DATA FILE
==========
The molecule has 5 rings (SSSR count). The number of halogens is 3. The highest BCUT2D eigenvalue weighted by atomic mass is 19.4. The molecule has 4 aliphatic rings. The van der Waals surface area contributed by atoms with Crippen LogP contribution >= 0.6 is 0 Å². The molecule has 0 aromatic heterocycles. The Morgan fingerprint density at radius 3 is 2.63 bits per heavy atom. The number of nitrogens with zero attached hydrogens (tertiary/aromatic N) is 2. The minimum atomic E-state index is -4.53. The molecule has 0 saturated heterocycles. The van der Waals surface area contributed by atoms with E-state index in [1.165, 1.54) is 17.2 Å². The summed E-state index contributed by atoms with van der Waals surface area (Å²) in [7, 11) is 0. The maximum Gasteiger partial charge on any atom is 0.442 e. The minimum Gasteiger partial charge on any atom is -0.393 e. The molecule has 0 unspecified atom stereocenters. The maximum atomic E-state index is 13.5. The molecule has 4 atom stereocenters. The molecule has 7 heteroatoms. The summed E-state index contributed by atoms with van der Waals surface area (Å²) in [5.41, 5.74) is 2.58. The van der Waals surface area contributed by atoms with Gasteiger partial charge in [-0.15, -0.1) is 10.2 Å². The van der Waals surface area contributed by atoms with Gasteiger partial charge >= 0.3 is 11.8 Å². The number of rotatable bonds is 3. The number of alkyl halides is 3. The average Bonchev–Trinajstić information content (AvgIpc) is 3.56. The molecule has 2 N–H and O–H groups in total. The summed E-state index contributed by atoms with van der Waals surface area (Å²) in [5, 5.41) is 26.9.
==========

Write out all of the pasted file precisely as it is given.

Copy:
The molecule has 5 rings (SSSR count). The number of halogens is 3. The highest BCUT2D eigenvalue weighted by atomic mass is 19.4. The molecule has 4 aliphatic rings. The van der Waals surface area contributed by atoms with Crippen LogP contribution >= 0.6 is 0 Å². The molecule has 0 aromatic heterocycles. The Morgan fingerprint density at radius 3 is 2.63 bits per heavy atom. The number of nitrogens with zero attached hydrogens (tertiary/aromatic N) is 2. The minimum atomic E-state index is -4.53. The molecule has 0 saturated heterocycles. The van der Waals surface area contributed by atoms with E-state index in [1.165, 1.54) is 17.2 Å². The summed E-state index contributed by atoms with van der Waals surface area (Å²) in [7, 11) is 0. The maximum Gasteiger partial charge on any atom is 0.442 e. The minimum Gasteiger partial charge on any atom is -0.393 e. The molecule has 0 unspecified atom stereocenters. The maximum atomic E-state index is 13.5. The molecule has 4 atom stereocenters. The molecule has 7 heteroatoms. The summed E-state index contributed by atoms with van der Waals surface area (Å²) in [5.41, 5.74) is 2.58. The van der Waals surface area contributed by atoms with Gasteiger partial charge in [-0.15, -0.1) is 10.2 Å². The van der Waals surface area contributed by atoms with Gasteiger partial charge >= 0.3 is 11.8 Å². The number of rotatable bonds is 3. The number of alkyl halides is 3. The average Bonchev–Trinajstić information content (AvgIpc) is 3.56. The molecule has 2 N–H and O–H groups in total. The summed E-state index contributed by atoms with van der Waals surface area (Å²) in [5, 5.41) is 26.9.